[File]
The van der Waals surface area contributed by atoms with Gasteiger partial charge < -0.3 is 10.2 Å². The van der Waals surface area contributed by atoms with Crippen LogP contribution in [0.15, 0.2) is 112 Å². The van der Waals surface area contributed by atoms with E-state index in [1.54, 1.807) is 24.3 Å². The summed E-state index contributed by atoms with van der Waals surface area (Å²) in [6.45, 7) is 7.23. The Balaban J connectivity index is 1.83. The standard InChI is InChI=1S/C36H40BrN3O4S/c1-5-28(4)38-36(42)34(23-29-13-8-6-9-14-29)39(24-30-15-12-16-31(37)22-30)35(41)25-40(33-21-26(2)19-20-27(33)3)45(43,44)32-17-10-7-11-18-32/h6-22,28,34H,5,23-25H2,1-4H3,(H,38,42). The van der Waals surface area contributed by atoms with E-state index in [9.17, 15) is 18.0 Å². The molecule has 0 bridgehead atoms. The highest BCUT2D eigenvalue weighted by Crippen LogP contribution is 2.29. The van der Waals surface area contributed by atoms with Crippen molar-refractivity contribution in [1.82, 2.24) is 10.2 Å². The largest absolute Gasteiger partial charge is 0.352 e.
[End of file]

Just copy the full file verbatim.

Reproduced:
The van der Waals surface area contributed by atoms with Gasteiger partial charge < -0.3 is 10.2 Å². The van der Waals surface area contributed by atoms with Crippen LogP contribution in [0.15, 0.2) is 112 Å². The van der Waals surface area contributed by atoms with E-state index in [1.54, 1.807) is 24.3 Å². The summed E-state index contributed by atoms with van der Waals surface area (Å²) in [6.45, 7) is 7.23. The Balaban J connectivity index is 1.83. The standard InChI is InChI=1S/C36H40BrN3O4S/c1-5-28(4)38-36(42)34(23-29-13-8-6-9-14-29)39(24-30-15-12-16-31(37)22-30)35(41)25-40(33-21-26(2)19-20-27(33)3)45(43,44)32-17-10-7-11-18-32/h6-22,28,34H,5,23-25H2,1-4H3,(H,38,42). The van der Waals surface area contributed by atoms with E-state index in [9.17, 15) is 18.0 Å². The molecule has 0 bridgehead atoms. The highest BCUT2D eigenvalue weighted by Crippen LogP contribution is 2.29. The van der Waals surface area contributed by atoms with Crippen molar-refractivity contribution in [1.82, 2.24) is 10.2 Å². The largest absolute Gasteiger partial charge is 0.352 e.